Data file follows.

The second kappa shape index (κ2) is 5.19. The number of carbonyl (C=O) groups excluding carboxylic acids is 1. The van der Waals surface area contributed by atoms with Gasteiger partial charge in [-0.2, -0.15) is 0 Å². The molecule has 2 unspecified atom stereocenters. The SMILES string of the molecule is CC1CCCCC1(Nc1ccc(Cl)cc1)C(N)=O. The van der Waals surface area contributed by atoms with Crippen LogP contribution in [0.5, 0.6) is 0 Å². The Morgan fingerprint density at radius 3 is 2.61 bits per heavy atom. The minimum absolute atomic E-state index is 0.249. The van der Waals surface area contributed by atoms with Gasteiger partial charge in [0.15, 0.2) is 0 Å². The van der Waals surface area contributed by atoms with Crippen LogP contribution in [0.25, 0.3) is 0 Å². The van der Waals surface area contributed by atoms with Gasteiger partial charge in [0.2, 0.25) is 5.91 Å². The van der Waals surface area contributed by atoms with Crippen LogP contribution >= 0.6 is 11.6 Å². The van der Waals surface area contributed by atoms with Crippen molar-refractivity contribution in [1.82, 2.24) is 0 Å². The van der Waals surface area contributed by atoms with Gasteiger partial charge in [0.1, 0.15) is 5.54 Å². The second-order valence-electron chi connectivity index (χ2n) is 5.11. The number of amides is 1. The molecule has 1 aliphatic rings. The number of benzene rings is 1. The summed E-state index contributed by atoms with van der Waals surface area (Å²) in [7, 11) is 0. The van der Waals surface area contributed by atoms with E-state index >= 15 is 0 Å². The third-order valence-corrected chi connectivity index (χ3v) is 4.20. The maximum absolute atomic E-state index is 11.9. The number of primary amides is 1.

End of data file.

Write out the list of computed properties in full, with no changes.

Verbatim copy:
The second kappa shape index (κ2) is 5.19. The number of carbonyl (C=O) groups excluding carboxylic acids is 1. The van der Waals surface area contributed by atoms with Gasteiger partial charge in [-0.2, -0.15) is 0 Å². The molecule has 2 unspecified atom stereocenters. The SMILES string of the molecule is CC1CCCCC1(Nc1ccc(Cl)cc1)C(N)=O. The van der Waals surface area contributed by atoms with Crippen LogP contribution in [0.5, 0.6) is 0 Å². The Morgan fingerprint density at radius 3 is 2.61 bits per heavy atom. The minimum absolute atomic E-state index is 0.249. The van der Waals surface area contributed by atoms with Gasteiger partial charge in [0.15, 0.2) is 0 Å². The van der Waals surface area contributed by atoms with Crippen LogP contribution in [0.25, 0.3) is 0 Å². The van der Waals surface area contributed by atoms with Gasteiger partial charge in [0.2, 0.25) is 5.91 Å². The van der Waals surface area contributed by atoms with Crippen LogP contribution >= 0.6 is 11.6 Å². The van der Waals surface area contributed by atoms with Crippen molar-refractivity contribution in [1.82, 2.24) is 0 Å². The van der Waals surface area contributed by atoms with Gasteiger partial charge in [0.1, 0.15) is 5.54 Å². The second-order valence-electron chi connectivity index (χ2n) is 5.11. The number of amides is 1. The molecule has 1 aliphatic rings. The number of benzene rings is 1. The summed E-state index contributed by atoms with van der Waals surface area (Å²) in [7, 11) is 0. The van der Waals surface area contributed by atoms with E-state index >= 15 is 0 Å². The third-order valence-corrected chi connectivity index (χ3v) is 4.20. The maximum absolute atomic E-state index is 11.9. The number of primary amides is 1.